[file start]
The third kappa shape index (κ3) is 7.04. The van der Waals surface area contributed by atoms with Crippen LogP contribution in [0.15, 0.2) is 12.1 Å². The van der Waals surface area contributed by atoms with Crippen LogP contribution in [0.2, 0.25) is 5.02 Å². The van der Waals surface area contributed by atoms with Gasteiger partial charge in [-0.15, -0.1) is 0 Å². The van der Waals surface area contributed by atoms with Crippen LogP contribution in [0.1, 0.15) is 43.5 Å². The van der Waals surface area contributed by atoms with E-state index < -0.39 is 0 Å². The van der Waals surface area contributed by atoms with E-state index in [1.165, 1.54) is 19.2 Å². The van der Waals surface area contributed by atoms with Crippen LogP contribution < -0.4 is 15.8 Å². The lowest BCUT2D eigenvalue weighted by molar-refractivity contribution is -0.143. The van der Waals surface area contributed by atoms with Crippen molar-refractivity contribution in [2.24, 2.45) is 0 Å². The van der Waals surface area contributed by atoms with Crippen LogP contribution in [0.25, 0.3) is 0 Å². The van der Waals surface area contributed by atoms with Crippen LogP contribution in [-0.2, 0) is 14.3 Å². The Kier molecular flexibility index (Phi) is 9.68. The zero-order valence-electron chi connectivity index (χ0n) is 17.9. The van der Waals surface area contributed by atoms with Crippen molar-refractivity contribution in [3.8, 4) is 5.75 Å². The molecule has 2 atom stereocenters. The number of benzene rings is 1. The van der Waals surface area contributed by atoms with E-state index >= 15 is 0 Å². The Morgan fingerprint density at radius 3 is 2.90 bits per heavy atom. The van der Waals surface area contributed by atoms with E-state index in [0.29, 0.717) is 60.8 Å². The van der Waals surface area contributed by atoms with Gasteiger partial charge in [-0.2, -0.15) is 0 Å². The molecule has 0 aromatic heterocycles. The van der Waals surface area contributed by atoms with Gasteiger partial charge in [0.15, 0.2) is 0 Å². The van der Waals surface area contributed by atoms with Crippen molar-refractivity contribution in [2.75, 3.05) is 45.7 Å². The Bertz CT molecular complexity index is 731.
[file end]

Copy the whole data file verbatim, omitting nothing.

The third kappa shape index (κ3) is 7.04. The van der Waals surface area contributed by atoms with Crippen LogP contribution in [0.15, 0.2) is 12.1 Å². The van der Waals surface area contributed by atoms with Crippen LogP contribution in [0.2, 0.25) is 5.02 Å². The van der Waals surface area contributed by atoms with Gasteiger partial charge in [-0.15, -0.1) is 0 Å². The van der Waals surface area contributed by atoms with Crippen LogP contribution in [0.1, 0.15) is 43.5 Å². The van der Waals surface area contributed by atoms with E-state index < -0.39 is 0 Å². The van der Waals surface area contributed by atoms with E-state index in [1.165, 1.54) is 19.2 Å². The van der Waals surface area contributed by atoms with Crippen LogP contribution < -0.4 is 15.8 Å². The lowest BCUT2D eigenvalue weighted by molar-refractivity contribution is -0.143. The van der Waals surface area contributed by atoms with Crippen molar-refractivity contribution in [2.24, 2.45) is 0 Å². The van der Waals surface area contributed by atoms with Crippen LogP contribution in [0.25, 0.3) is 0 Å². The van der Waals surface area contributed by atoms with Crippen LogP contribution in [-0.2, 0) is 14.3 Å². The Kier molecular flexibility index (Phi) is 9.68. The zero-order valence-electron chi connectivity index (χ0n) is 17.9. The van der Waals surface area contributed by atoms with Crippen molar-refractivity contribution in [3.8, 4) is 5.75 Å². The molecule has 2 atom stereocenters. The number of benzene rings is 1. The van der Waals surface area contributed by atoms with E-state index >= 15 is 0 Å². The Morgan fingerprint density at radius 3 is 2.90 bits per heavy atom. The van der Waals surface area contributed by atoms with E-state index in [0.29, 0.717) is 60.8 Å². The van der Waals surface area contributed by atoms with Gasteiger partial charge in [-0.2, -0.15) is 0 Å². The molecule has 0 aromatic heterocycles. The van der Waals surface area contributed by atoms with Gasteiger partial charge in [0.15, 0.2) is 0 Å². The van der Waals surface area contributed by atoms with Crippen molar-refractivity contribution in [2.75, 3.05) is 45.7 Å². The Bertz CT molecular complexity index is 731.